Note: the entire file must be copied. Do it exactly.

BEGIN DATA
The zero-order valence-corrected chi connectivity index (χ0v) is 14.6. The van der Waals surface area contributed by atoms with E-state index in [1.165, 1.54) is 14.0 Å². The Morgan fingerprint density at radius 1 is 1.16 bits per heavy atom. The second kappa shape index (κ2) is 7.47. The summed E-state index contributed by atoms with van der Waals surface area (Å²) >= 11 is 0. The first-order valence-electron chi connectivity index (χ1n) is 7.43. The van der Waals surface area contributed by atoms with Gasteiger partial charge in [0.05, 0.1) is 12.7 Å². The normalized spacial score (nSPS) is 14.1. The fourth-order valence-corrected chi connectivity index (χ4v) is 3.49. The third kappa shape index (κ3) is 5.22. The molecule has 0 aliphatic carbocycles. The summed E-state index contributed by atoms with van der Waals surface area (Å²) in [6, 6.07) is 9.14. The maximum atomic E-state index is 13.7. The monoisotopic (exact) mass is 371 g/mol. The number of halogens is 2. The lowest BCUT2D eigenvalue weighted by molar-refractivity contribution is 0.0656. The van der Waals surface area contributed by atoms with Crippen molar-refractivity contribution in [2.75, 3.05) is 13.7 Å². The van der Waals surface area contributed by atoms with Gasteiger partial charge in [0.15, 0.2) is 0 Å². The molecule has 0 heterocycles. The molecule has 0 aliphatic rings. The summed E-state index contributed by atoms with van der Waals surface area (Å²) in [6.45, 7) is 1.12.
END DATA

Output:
The zero-order valence-corrected chi connectivity index (χ0v) is 14.6. The van der Waals surface area contributed by atoms with E-state index in [1.165, 1.54) is 14.0 Å². The Morgan fingerprint density at radius 1 is 1.16 bits per heavy atom. The second kappa shape index (κ2) is 7.47. The summed E-state index contributed by atoms with van der Waals surface area (Å²) >= 11 is 0. The first-order valence-electron chi connectivity index (χ1n) is 7.43. The van der Waals surface area contributed by atoms with Gasteiger partial charge in [0.05, 0.1) is 12.7 Å². The normalized spacial score (nSPS) is 14.1. The fourth-order valence-corrected chi connectivity index (χ4v) is 3.49. The third kappa shape index (κ3) is 5.22. The molecule has 0 aliphatic carbocycles. The summed E-state index contributed by atoms with van der Waals surface area (Å²) in [6, 6.07) is 9.14. The maximum atomic E-state index is 13.7. The monoisotopic (exact) mass is 371 g/mol. The number of halogens is 2. The lowest BCUT2D eigenvalue weighted by molar-refractivity contribution is 0.0656. The van der Waals surface area contributed by atoms with Crippen molar-refractivity contribution in [2.75, 3.05) is 13.7 Å². The van der Waals surface area contributed by atoms with Gasteiger partial charge in [0.15, 0.2) is 0 Å². The molecule has 0 heterocycles. The molecule has 0 aliphatic rings. The summed E-state index contributed by atoms with van der Waals surface area (Å²) in [6.45, 7) is 1.12.